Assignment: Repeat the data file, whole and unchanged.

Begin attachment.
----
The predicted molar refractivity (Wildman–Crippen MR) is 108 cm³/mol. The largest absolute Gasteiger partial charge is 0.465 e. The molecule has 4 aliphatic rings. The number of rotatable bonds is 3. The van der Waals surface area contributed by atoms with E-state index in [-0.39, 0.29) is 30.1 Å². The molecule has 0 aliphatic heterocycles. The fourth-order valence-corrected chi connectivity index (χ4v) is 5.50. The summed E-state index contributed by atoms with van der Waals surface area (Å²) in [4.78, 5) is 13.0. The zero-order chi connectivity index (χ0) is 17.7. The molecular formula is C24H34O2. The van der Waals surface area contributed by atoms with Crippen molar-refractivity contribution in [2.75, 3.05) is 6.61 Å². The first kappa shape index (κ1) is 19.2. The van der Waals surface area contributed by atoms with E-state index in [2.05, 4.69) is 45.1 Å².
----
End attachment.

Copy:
The predicted molar refractivity (Wildman–Crippen MR) is 108 cm³/mol. The largest absolute Gasteiger partial charge is 0.465 e. The molecule has 4 aliphatic rings. The number of rotatable bonds is 3. The van der Waals surface area contributed by atoms with E-state index in [-0.39, 0.29) is 30.1 Å². The molecule has 0 aliphatic heterocycles. The fourth-order valence-corrected chi connectivity index (χ4v) is 5.50. The summed E-state index contributed by atoms with van der Waals surface area (Å²) in [4.78, 5) is 13.0. The zero-order chi connectivity index (χ0) is 17.7. The molecular formula is C24H34O2. The van der Waals surface area contributed by atoms with Crippen molar-refractivity contribution in [2.75, 3.05) is 6.61 Å². The first kappa shape index (κ1) is 19.2. The van der Waals surface area contributed by atoms with E-state index in [2.05, 4.69) is 45.1 Å².